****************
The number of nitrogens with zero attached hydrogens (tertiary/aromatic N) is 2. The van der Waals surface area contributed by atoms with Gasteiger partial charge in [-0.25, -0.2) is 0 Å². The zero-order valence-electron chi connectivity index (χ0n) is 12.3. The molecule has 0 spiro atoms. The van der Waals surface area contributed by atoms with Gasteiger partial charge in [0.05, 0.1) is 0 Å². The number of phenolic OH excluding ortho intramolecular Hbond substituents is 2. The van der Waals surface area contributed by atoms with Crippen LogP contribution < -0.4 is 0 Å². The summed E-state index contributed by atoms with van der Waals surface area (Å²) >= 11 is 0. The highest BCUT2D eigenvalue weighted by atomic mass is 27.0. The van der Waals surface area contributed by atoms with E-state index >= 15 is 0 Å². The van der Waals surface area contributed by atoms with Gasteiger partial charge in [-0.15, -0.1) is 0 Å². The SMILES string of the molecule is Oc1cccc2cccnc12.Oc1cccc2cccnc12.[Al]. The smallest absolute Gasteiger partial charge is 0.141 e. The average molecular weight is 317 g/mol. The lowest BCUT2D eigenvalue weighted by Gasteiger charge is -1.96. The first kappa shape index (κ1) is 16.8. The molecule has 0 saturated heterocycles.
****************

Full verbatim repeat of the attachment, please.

The number of nitrogens with zero attached hydrogens (tertiary/aromatic N) is 2. The van der Waals surface area contributed by atoms with Gasteiger partial charge in [-0.25, -0.2) is 0 Å². The zero-order valence-electron chi connectivity index (χ0n) is 12.3. The molecule has 0 spiro atoms. The van der Waals surface area contributed by atoms with Gasteiger partial charge in [0.05, 0.1) is 0 Å². The number of phenolic OH excluding ortho intramolecular Hbond substituents is 2. The van der Waals surface area contributed by atoms with Crippen LogP contribution < -0.4 is 0 Å². The summed E-state index contributed by atoms with van der Waals surface area (Å²) >= 11 is 0. The highest BCUT2D eigenvalue weighted by atomic mass is 27.0. The van der Waals surface area contributed by atoms with E-state index >= 15 is 0 Å². The van der Waals surface area contributed by atoms with Gasteiger partial charge in [-0.15, -0.1) is 0 Å². The SMILES string of the molecule is Oc1cccc2cccnc12.Oc1cccc2cccnc12.[Al]. The smallest absolute Gasteiger partial charge is 0.141 e. The average molecular weight is 317 g/mol. The lowest BCUT2D eigenvalue weighted by Gasteiger charge is -1.96. The first kappa shape index (κ1) is 16.8. The molecule has 0 saturated heterocycles.